She has led and collaborated on multiple federal and state grants, with a commitment to the study and implementation of quality children’s mental health services.
Dr. Hoover received her doctoral degree in clinical psychology from the University of Maryland, Baltimore County.
Shadi Houshyar, PhD
Shadi Houshyar is a senior associate at the Center for the Study of Social Policy (CSSP), where she is focused on equity-driven policies to support young children and families and with a primary focus on child health, childhood trauma, toxic stress, and adverse childhood experiences (ACEs).
Prior to joining CSSP, she served as the director of early childhood and child welfare initiatives at Families USA. She was also vice president for child welfare policy at First Focus, a national bipartisan children’s advocacy organization. Shadi served as a fellow of the Bush Center in Child Development and Social Policy at Yale and as an AAAS/SRCD Congressional Fellow for Senator Jeff Bingaman (D-NM), working on health, education, and disability policy and other issues within the jurisdiction of the Senate Health, Education, Labor, and Pensions (HELP) Committee.
Shadi received her doctoral degree in developmental psychology from Yale University.
Alice Lam, MPA
Alice Lam is a director at Manatt Health where she provides policy analysis, strategic advice, program implementation support and project management to federal and state agencies, foundations, providers, health plans, and health technology companies.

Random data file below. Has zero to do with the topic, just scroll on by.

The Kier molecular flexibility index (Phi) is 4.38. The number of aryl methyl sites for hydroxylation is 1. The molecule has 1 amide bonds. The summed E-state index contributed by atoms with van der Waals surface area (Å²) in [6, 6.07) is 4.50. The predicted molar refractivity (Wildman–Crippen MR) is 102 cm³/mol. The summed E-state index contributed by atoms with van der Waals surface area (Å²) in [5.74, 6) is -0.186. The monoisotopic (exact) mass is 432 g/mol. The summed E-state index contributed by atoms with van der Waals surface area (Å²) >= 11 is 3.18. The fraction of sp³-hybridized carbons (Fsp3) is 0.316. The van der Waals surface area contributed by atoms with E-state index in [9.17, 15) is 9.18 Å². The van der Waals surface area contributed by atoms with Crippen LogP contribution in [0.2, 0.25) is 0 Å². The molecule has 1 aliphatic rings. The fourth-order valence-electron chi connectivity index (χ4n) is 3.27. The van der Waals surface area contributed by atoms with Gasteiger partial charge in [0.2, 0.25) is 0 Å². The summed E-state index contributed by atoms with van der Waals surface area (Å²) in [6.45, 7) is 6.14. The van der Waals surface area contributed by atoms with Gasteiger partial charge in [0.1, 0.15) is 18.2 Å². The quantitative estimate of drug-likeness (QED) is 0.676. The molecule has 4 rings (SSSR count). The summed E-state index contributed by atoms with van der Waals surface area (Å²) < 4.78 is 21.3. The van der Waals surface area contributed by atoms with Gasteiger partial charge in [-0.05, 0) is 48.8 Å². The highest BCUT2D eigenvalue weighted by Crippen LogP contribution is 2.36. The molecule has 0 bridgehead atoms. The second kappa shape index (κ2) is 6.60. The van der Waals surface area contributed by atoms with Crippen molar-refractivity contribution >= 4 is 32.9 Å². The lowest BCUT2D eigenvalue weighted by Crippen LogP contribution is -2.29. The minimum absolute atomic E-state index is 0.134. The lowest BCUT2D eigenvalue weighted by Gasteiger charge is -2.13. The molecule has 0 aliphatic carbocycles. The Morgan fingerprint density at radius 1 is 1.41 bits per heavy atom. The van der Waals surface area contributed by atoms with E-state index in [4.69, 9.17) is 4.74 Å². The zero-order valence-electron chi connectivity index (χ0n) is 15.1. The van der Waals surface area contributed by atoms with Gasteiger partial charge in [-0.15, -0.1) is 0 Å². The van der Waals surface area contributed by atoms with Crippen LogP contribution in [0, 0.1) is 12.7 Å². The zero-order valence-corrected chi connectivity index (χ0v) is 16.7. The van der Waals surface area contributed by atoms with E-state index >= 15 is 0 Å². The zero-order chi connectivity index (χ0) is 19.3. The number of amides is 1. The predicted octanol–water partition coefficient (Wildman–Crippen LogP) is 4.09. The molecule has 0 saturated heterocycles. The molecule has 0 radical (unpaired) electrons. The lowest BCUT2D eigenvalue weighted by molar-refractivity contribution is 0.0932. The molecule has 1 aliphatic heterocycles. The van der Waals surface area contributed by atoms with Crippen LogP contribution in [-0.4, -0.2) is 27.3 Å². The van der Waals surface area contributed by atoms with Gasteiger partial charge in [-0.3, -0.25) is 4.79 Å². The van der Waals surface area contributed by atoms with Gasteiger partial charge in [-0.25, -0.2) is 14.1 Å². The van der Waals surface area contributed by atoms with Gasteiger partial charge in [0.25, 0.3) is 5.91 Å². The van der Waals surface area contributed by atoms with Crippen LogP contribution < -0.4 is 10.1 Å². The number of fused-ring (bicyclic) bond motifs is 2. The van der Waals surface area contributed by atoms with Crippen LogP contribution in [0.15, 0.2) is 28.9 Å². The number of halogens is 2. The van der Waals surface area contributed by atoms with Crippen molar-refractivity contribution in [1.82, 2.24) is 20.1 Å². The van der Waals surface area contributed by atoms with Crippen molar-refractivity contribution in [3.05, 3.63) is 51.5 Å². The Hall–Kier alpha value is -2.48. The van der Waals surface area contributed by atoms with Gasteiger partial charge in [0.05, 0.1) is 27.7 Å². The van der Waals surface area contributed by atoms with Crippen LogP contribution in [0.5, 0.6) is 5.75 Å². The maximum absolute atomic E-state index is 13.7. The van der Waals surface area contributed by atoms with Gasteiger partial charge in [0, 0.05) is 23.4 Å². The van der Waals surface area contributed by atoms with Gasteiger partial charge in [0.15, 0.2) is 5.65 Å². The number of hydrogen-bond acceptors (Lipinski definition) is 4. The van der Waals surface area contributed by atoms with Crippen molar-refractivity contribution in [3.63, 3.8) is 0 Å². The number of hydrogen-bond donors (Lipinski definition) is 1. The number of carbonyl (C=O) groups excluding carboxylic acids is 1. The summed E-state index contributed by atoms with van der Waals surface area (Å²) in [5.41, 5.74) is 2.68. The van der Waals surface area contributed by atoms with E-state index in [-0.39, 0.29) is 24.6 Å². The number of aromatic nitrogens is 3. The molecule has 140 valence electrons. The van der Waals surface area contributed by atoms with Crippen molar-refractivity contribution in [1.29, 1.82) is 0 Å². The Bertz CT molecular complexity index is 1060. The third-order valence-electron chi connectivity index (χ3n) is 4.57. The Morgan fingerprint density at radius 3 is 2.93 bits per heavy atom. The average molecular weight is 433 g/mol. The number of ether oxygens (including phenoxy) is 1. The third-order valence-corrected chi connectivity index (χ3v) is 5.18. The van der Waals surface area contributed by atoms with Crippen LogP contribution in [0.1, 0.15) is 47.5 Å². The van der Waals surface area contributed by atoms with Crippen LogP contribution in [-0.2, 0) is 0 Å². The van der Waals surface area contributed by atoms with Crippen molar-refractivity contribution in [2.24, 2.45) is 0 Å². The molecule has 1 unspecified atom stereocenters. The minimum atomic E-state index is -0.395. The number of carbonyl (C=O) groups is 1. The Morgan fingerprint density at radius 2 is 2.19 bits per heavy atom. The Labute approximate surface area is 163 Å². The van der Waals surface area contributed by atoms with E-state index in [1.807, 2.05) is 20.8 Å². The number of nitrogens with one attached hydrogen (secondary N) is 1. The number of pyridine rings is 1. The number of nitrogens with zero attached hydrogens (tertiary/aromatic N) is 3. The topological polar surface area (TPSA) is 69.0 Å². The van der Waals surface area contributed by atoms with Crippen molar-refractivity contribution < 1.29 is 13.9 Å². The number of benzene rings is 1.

Prior to Manatt, Alice served as a legislative analyst and Presidential Management Fellow—a select public service leadership program—with the U.S. Department of Health and Human Services’ CMS. She conducted legislative, economic, and policy analyses on Medicaid, CHIP, and low-income Medicare programs to deliver policy options and recommendations to agency leadership.
Ms. Lam received her Bachelor of Arts from the University of California, Los Angeles in Cognitive Science and her Masters in Public Administration in Health Policy and Management from New York University.
Heather Little, MA
Heather Little, systems director for First 5 Association, is a thought leader on early childhood development and strategies to improve the well-being of California’s children and their families. Heather participates in key advisory groups such as the Interagency Coordinating Council and the California Statewide Screening Collaborative, championing First 5’s role in building out an effective early childhood system of care. Heather also leads the expansion efforts of First 5’s Help Me Grow network.
Prior to joining First 5 Association, Heather spent 16 years with Seneca Family of Agencies, a statewide nonprofit. She has a master’s degree in special education.